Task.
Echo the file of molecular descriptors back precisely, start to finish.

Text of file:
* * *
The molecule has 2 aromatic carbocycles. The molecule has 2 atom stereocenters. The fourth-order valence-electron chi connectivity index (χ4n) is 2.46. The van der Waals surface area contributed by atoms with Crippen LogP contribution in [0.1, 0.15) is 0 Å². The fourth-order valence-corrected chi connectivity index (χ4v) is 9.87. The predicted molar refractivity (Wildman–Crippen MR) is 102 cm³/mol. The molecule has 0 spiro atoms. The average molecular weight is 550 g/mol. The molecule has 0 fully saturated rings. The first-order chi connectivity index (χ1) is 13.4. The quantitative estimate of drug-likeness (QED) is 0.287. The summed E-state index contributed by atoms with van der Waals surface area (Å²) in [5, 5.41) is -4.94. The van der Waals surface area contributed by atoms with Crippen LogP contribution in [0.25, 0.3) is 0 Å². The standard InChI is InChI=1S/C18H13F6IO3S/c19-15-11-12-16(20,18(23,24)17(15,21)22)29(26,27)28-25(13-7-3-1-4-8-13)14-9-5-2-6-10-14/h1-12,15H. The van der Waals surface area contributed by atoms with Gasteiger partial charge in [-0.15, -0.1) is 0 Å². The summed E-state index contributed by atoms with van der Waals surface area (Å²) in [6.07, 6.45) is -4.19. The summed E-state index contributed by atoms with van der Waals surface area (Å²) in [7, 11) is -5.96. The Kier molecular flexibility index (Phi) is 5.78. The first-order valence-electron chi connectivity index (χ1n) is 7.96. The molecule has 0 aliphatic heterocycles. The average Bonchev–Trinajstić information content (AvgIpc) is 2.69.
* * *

The molecule has 2 aromatic carbocycles. The molecule has 2 atom stereocenters. The fourth-order valence-electron chi connectivity index (χ4n) is 2.46. The van der Waals surface area contributed by atoms with Crippen LogP contribution in [0.1, 0.15) is 0 Å². The fourth-order valence-corrected chi connectivity index (χ4v) is 9.87. The predicted molar refractivity (Wildman–Crippen MR) is 102 cm³/mol. The molecule has 0 spiro atoms. The average molecular weight is 550 g/mol. The molecule has 0 fully saturated rings. The first-order chi connectivity index (χ1) is 13.4. The quantitative estimate of drug-likeness (QED) is 0.287. The summed E-state index contributed by atoms with van der Waals surface area (Å²) in [5, 5.41) is -4.94. The van der Waals surface area contributed by atoms with Crippen LogP contribution in [0.25, 0.3) is 0 Å². The standard InChI is InChI=1S/C18H13F6IO3S/c19-15-11-12-16(20,18(23,24)17(15,21)22)29(26,27)28-25(13-7-3-1-4-8-13)14-9-5-2-6-10-14/h1-12,15H. The van der Waals surface area contributed by atoms with Gasteiger partial charge in [-0.15, -0.1) is 0 Å². The summed E-state index contributed by atoms with van der Waals surface area (Å²) in [6.07, 6.45) is -4.19. The summed E-state index contributed by atoms with van der Waals surface area (Å²) in [7, 11) is -5.96. The Kier molecular flexibility index (Phi) is 5.78. The first-order valence-electron chi connectivity index (χ1n) is 7.96. The molecule has 0 aliphatic heterocycles. The average Bonchev–Trinajstić information content (AvgIpc) is 2.69.